In a report issued this week, UN Watch went so far as to declare, “The aggressive campaign to impose a new regime of global censorship, dictated by Islamic sensitivities, makes the Durban II language even worse than that of the original conference in 2001."
A key question now, said Neuer and others, is if the Europeans – led by French President Nicolas Sarkozy ,who holds the E.U.’s rotating chair until Jan. 1 – will abandon the conference, harpooning its credibility.
“We know that for the Europeans, it’s against their DNA to walk out of a conference or to upset countries with whom they have trade relations,” Neuer said. “But Sarkozy is of a certain mettle and keeps his word. Will he work to excise these provisions, or disengage as he promised to do?”
Indeed, a showdown looms.
Last spring, at another preparatory conference in Geneva, Israel’s most strident critics were somewhat subdued. Some Jewish observers described them as on their “best behavior,” facing the real possibility that the Durban II process might disintegrate entirely.
Now, however, they are “laying their cards on the table,” said Anne Bayefsky, a Canadian law professor and director of the Institute on Human Rights and the Holocaust at Touro College.
"They attempted to cover up their real intentions, but we’re only six months away from the conference, so they had to come out of the closet,” said Bayefsky, a regular attendee of preparatory meetings.
During the spring sessions, the talk was to skip an NGO forum and instead fold NGO participation into the governmental gathering, with each group entitled to three to five minutes per day to speak. In Geneva last month, however, a coalition of U.N.-accredited NGOs mobilized to push for a parallel meeting of their own – on U.N. grounds.
To date, the Office of the High Commissioner for Human Rights has received no official request, spokesman Rupert Colville told JTA.
“Whether or not there is an NGO forum depends essentially on the NGO community," he said. "It is up to them to decide.”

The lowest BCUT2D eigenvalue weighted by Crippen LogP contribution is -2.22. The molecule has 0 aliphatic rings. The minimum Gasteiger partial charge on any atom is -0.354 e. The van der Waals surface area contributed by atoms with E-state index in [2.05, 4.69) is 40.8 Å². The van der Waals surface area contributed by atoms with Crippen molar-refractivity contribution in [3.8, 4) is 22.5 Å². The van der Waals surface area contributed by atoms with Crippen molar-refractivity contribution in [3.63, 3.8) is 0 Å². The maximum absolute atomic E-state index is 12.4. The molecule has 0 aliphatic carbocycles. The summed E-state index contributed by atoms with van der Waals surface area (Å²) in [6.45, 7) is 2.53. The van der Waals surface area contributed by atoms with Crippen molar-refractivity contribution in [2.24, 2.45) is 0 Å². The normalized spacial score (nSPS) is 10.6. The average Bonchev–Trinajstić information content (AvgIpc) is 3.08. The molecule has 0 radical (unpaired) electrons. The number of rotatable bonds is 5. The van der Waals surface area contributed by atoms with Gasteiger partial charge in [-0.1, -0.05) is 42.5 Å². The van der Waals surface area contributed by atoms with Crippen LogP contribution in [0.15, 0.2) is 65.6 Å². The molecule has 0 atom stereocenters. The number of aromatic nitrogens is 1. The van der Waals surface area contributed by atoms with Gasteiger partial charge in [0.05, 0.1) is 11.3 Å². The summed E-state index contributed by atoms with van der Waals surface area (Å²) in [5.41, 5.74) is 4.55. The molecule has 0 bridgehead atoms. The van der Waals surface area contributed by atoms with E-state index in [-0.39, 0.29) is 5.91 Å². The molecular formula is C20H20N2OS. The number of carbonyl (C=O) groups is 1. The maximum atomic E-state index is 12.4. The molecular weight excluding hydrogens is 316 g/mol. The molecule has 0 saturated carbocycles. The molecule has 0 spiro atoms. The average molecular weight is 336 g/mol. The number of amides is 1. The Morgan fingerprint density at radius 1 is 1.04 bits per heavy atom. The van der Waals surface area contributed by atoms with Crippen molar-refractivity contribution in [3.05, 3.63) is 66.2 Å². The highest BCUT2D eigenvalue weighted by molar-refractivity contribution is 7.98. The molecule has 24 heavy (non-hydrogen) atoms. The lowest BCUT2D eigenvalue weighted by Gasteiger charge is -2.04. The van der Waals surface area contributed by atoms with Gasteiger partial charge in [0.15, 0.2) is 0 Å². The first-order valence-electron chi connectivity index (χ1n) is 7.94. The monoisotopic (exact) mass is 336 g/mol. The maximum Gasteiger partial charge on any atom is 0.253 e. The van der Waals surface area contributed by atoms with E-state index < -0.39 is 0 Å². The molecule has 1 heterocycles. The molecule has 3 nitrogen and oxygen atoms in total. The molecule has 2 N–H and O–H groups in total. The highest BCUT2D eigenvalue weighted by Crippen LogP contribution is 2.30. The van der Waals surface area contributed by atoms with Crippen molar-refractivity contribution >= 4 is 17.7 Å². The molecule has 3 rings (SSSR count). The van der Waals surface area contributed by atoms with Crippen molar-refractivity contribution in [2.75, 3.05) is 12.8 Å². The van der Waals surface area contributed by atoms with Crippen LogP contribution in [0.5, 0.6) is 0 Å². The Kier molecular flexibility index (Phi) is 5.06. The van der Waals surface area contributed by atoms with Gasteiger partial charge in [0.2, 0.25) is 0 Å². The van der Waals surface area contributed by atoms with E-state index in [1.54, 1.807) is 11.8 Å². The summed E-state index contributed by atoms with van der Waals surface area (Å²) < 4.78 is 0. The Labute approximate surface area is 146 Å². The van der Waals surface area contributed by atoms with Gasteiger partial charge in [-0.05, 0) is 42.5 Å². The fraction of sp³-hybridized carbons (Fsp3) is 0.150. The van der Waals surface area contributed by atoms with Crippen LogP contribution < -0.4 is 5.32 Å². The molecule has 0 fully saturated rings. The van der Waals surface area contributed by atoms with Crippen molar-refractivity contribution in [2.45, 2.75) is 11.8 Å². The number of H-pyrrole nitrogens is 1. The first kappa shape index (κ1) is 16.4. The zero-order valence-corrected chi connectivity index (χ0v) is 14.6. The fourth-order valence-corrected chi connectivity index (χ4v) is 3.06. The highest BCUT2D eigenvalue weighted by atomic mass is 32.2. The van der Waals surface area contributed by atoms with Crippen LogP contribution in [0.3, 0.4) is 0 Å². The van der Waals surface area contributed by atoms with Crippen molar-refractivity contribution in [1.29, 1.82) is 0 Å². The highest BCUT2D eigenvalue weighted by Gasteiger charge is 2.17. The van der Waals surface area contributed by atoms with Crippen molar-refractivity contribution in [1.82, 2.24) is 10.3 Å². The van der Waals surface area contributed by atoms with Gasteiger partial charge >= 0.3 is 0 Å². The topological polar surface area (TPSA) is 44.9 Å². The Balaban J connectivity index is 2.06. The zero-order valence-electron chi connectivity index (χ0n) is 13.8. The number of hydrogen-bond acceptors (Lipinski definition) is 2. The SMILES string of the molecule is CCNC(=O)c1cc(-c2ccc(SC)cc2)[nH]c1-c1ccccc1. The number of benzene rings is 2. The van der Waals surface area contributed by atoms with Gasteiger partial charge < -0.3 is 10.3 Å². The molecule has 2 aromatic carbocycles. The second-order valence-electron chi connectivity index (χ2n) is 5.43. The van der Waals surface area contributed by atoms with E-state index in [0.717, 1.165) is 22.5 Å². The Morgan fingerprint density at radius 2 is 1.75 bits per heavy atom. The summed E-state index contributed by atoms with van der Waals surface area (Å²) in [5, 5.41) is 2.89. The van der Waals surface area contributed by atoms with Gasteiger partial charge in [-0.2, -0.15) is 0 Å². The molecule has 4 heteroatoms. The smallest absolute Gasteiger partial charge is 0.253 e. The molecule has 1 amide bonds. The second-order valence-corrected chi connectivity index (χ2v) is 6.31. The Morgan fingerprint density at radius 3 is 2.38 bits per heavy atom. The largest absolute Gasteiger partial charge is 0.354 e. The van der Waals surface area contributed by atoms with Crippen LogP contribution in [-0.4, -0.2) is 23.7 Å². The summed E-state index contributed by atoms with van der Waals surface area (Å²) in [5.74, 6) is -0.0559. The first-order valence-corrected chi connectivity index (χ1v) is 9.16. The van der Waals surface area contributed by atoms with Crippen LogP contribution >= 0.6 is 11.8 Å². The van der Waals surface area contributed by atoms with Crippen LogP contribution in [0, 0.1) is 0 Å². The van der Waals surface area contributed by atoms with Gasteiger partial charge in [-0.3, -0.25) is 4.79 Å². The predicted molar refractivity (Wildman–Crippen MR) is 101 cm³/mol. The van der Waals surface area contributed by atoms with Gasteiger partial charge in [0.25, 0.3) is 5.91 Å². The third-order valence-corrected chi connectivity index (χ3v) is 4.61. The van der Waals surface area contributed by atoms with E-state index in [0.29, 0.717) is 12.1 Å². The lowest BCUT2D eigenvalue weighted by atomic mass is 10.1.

Whether it would carry the imprimatur of the United Nations is another question.
“Between now and April, there will be constant struggle because the extremists who want to maximize the attacks on Israel see the NGOs as their primary vehicle,” said Gerald Steinberg of the Jerusalem-based watchdog NGO Monitor. In the court of public opinion, Steinberg said, “NGOs have the facade as being above politics, representing universal morality and human rights principles.”
Meanwhile, the Simon Wiesenthal Center this week fired off a letter to the mayor of Geneva in response to reports that the local Green Party had requested that the city host the NGO Forum. In imploring city officials to deny “a replica of the Durban hate-fest,” the center also called on the city to “provide all Jewish institutions in Geneva with adequate protection during the April event.”
As Shimon Samuels, the center’s director of international relations, later recalled to JTA, one night during the Durban conference, police protecting the Durban Jewish Club held off hundreds of local Muslims who were “screaming ‘Hitler was right.’ I was there and will never forget it.”
While it’s unclear whether the new U.S. administration will attend or boycott the event, some Jewish groups are grappling with the question, too.
“We think it is vital that Jewish organizations be on the front line in defending Jewish interests, including Israel,” said Sybil Sanchez, the director of B’nai B’rith International’s office of U.N. affairs. “However, we are concerned that a point may come where the deck is so stacked against us that we would have to reconsider this approach. That moment has not arrived, and we are doing all we can to prevent it from arriving.”